“Every death through suicide is a tragedy, and the loss of young lives is particularly distressing. Today's research sheds light on ways of preventing suicide deaths among young people,” Centre for Mental Health chief executive Sarah Hughes said today. 

Every death through suicide is a tragedy, and the loss of young lives is particularly distressing.

“It is vital that we understand the causes of suicide and take action in schools, colleges and communities to prevent tragedies whenever possible. 

“We know that only a minority of young people experiencing mental health difficulties get effective help, and many face long waits. We have also seen a worrying rise in poor mental health among young women in recent years. It is therefore crucial that effective help is available at the first sign of difficulty in a young person, where possible in school.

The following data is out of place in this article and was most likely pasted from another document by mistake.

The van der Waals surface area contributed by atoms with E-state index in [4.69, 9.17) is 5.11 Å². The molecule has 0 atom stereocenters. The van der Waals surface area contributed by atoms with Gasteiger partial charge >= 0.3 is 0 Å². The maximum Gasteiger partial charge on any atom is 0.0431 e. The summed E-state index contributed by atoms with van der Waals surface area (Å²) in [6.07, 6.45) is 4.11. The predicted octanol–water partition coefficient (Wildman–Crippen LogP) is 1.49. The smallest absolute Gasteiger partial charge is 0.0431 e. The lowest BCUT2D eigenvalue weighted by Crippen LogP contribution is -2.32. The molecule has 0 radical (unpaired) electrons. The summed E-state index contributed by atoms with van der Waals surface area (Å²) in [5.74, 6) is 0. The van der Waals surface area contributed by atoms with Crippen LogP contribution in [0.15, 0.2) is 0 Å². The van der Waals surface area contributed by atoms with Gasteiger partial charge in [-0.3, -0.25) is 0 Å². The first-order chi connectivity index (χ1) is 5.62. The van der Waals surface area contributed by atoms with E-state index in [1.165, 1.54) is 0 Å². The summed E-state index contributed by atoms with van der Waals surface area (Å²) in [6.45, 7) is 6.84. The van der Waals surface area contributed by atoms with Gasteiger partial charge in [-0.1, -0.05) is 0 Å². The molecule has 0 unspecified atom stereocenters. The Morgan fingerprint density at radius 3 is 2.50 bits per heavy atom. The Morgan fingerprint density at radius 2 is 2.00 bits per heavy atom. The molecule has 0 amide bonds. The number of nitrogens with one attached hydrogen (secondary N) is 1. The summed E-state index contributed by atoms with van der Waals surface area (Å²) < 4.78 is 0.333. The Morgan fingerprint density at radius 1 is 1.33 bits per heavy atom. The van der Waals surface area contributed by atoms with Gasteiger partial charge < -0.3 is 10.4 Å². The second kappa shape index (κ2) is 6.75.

“Today's report points to some particular risk factors for suicide, including bereavement and exam pressures. We need to ensure children who are bereaved and those who are struggling with exam stress get offered easy access to effective support for their mental health.

We need to ensure children who are bereaved and those who are struggling with exam stress get offered easy access to effective support for their mental health.

“The forthcoming green paper on schools and mental health is an ideal opportunity to invest in high quality mental health help in schools and enable them to adopt a ‘whole school approach’ to supporting children's wellbeing. It also needs to address the causes of exam stress and bring about a more balanced education system that promotes good mental health alongside academic achievement.”


Learn what we're doing across Children and young people, suicide prevention and changing policy

To read the full report click here.